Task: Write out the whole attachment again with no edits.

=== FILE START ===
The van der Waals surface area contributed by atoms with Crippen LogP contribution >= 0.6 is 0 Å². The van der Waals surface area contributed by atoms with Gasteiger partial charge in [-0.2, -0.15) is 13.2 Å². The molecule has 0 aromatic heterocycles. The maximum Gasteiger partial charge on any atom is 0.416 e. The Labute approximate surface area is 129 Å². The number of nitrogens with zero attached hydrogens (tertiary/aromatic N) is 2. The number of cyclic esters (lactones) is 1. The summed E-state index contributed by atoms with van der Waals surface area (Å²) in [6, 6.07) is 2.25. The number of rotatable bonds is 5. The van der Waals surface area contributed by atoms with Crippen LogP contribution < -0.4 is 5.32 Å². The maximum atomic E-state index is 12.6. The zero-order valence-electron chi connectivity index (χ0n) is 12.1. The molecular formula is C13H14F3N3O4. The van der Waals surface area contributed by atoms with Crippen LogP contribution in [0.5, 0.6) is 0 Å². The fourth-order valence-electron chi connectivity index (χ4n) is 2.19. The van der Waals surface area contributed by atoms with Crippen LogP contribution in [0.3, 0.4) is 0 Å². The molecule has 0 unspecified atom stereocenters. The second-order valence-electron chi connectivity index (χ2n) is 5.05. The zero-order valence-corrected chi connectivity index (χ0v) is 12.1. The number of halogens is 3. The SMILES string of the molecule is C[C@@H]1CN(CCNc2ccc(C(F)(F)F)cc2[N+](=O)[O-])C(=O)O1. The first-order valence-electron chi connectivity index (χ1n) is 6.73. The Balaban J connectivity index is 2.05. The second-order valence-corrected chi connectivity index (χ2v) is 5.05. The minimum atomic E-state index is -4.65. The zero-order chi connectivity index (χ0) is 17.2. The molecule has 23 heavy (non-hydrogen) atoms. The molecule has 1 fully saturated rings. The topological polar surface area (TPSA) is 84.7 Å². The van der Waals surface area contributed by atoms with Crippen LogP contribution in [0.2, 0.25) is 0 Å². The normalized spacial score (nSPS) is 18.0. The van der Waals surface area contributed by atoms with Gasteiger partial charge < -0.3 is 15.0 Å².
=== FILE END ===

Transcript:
The van der Waals surface area contributed by atoms with Crippen LogP contribution >= 0.6 is 0 Å². The van der Waals surface area contributed by atoms with Gasteiger partial charge in [-0.2, -0.15) is 13.2 Å². The molecule has 0 aromatic heterocycles. The maximum Gasteiger partial charge on any atom is 0.416 e. The Labute approximate surface area is 129 Å². The number of nitrogens with zero attached hydrogens (tertiary/aromatic N) is 2. The number of cyclic esters (lactones) is 1. The summed E-state index contributed by atoms with van der Waals surface area (Å²) in [6, 6.07) is 2.25. The number of rotatable bonds is 5. The van der Waals surface area contributed by atoms with Crippen LogP contribution < -0.4 is 5.32 Å². The maximum atomic E-state index is 12.6. The zero-order valence-electron chi connectivity index (χ0n) is 12.1. The molecular formula is C13H14F3N3O4. The van der Waals surface area contributed by atoms with Crippen LogP contribution in [0.5, 0.6) is 0 Å². The fourth-order valence-electron chi connectivity index (χ4n) is 2.19. The van der Waals surface area contributed by atoms with Crippen LogP contribution in [0.3, 0.4) is 0 Å². The molecule has 0 unspecified atom stereocenters. The second-order valence-electron chi connectivity index (χ2n) is 5.05. The zero-order valence-corrected chi connectivity index (χ0v) is 12.1. The number of halogens is 3. The SMILES string of the molecule is C[C@@H]1CN(CCNc2ccc(C(F)(F)F)cc2[N+](=O)[O-])C(=O)O1. The first-order valence-electron chi connectivity index (χ1n) is 6.73. The Balaban J connectivity index is 2.05. The second-order valence-corrected chi connectivity index (χ2v) is 5.05. The minimum atomic E-state index is -4.65. The zero-order chi connectivity index (χ0) is 17.2. The molecule has 23 heavy (non-hydrogen) atoms. The molecule has 1 fully saturated rings. The topological polar surface area (TPSA) is 84.7 Å². The van der Waals surface area contributed by atoms with Crippen LogP contribution in [0.2, 0.25) is 0 Å². The normalized spacial score (nSPS) is 18.0. The van der Waals surface area contributed by atoms with Gasteiger partial charge < -0.3 is 15.0 Å².